River Roding Enhancement

Installation Of Brushwood FaggotsBrushwood Faggots Staked in Place To Accrete SedimentAccretion Of Sediment Over BrushwoodBrushwood Faggots on Intertidal ProjectMature ReedbedTraining Day
Brushwood Faggots Staked in Place To Accrete Sediment

The River Roding is an inter-tidal river and these works were undertaken 100m upstream of the Barking Barrier, Greater London. The works were part of an Environment Agency environmental enhancement project with both flood defence and nature conservation in mind.

Inter-tidal rivers are subject to two daily periods of inundation with some rivers having a inter-tidal range (water depth) of 5-6 metres. The inter-tidal alluvial soils are subject to rapid drawdown which leaves the riverbank very saturated and results in significantly increased pore water pressure that reduces the shear strength of the soil and shallow surface failures are common.

However, in areas with mature strands of vegetation cover, noticeably on the River Roding, with Scirpus maritmus (Sea club rush) and Phragmites australis (Common Reed) in the upper bank area, the root and rhizomes appear to create drainage paths, reducing pore water pressure, decreasing the bulk weight of the bank and increasing soil shear strength and stability.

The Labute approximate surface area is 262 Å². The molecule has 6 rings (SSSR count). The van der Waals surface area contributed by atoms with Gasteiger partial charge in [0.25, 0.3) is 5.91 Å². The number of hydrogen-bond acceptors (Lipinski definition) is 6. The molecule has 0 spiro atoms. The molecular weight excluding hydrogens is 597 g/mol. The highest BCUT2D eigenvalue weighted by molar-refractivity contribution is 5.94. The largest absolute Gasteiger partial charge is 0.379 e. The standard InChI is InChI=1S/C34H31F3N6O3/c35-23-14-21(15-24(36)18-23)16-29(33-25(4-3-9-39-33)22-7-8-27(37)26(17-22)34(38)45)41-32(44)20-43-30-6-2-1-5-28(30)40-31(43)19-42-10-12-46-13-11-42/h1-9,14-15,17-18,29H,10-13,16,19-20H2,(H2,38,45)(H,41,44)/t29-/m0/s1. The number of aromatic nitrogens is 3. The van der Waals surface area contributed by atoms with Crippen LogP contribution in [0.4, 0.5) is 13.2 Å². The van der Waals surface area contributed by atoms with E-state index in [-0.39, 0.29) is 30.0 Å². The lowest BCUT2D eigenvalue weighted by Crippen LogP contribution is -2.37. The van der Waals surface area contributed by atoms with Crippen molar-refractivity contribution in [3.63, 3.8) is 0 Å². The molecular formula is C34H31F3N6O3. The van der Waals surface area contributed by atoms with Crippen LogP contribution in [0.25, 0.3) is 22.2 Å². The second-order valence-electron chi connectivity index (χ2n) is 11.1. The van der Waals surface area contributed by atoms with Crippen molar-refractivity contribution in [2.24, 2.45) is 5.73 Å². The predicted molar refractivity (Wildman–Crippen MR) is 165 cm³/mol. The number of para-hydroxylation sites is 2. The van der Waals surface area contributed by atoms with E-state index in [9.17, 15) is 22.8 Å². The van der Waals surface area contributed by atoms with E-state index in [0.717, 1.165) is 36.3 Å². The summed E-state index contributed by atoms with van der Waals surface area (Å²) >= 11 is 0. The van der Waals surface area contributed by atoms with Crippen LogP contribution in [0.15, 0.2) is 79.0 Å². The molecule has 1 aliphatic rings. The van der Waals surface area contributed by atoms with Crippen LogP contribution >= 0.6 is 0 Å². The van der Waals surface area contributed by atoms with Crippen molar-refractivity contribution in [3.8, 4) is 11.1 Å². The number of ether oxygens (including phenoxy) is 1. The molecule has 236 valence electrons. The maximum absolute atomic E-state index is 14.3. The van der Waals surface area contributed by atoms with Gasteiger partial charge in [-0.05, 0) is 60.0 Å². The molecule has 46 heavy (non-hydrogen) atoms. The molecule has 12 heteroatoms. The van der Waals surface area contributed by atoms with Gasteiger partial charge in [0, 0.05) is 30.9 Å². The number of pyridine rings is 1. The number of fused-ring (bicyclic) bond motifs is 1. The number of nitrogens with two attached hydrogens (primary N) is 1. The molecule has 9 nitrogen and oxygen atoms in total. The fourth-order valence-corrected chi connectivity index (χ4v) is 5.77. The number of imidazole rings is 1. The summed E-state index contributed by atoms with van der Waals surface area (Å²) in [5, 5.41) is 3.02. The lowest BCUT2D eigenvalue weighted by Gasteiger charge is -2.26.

It has been noted that where cyclic deposition exceeds erosion and sediment accretion occurs then vegetated establishment is more likely. One key objective for a bioengineering revetment is to establish this positive depositional process.

Naturally, seed within the inter-tidal sediments is deposited and colonises. Brushwood fascines (Faggots) or unplanted Coir Rolls can be used to create sediment traps to build up sediment after each inter-tidal event. In the case of the River Roding two techniques using Brushwood fascines were used.

In the mouth of the inlet to the backwater a brush mattress technique was installed, whereby the entire surface of the riverbank is covered with 300mm of brushwood held in place by a grid of 1.4m long chestnut posts. The posts were driven into the alluvial sediment using an adapted piling hammer attached to the end of a Salix long reach excavator. The second method was used on the upper banks with lower water depths and consisted of parallel strips of fascines.

Salix has been a lead consultant working on a guidance manual “Estuary Edges: Ecological Design Guidance” for inter-tidal bioengineering design. Clients are the Environment Agency and the Thames Estuary Partnership.